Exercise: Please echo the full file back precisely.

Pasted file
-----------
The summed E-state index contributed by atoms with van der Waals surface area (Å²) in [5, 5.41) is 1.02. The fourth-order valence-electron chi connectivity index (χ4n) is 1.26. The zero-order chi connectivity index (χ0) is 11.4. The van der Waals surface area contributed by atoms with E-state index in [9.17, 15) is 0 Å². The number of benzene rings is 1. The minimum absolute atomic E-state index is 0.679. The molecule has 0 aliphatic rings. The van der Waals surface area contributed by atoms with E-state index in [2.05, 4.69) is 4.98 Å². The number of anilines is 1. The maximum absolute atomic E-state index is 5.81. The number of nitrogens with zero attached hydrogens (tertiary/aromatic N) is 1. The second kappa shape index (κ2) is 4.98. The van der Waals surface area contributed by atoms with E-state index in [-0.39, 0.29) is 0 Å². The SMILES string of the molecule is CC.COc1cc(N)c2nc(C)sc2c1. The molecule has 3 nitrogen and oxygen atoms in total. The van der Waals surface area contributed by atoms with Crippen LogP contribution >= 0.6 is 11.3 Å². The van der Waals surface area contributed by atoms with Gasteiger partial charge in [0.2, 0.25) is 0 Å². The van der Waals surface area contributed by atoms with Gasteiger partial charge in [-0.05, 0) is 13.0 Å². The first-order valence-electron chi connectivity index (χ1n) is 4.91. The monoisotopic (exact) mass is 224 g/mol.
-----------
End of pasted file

The summed E-state index contributed by atoms with van der Waals surface area (Å²) in [5, 5.41) is 1.02. The fourth-order valence-electron chi connectivity index (χ4n) is 1.26. The zero-order chi connectivity index (χ0) is 11.4. The van der Waals surface area contributed by atoms with E-state index in [9.17, 15) is 0 Å². The number of benzene rings is 1. The minimum absolute atomic E-state index is 0.679. The molecule has 0 aliphatic rings. The van der Waals surface area contributed by atoms with E-state index in [2.05, 4.69) is 4.98 Å². The number of anilines is 1. The maximum absolute atomic E-state index is 5.81. The number of nitrogens with zero attached hydrogens (tertiary/aromatic N) is 1. The second kappa shape index (κ2) is 4.98. The van der Waals surface area contributed by atoms with E-state index in [-0.39, 0.29) is 0 Å². The SMILES string of the molecule is CC.COc1cc(N)c2nc(C)sc2c1. The molecule has 3 nitrogen and oxygen atoms in total. The van der Waals surface area contributed by atoms with Crippen LogP contribution >= 0.6 is 11.3 Å². The van der Waals surface area contributed by atoms with Gasteiger partial charge in [0.2, 0.25) is 0 Å². The van der Waals surface area contributed by atoms with Gasteiger partial charge in [-0.05, 0) is 13.0 Å². The first-order valence-electron chi connectivity index (χ1n) is 4.91. The monoisotopic (exact) mass is 224 g/mol.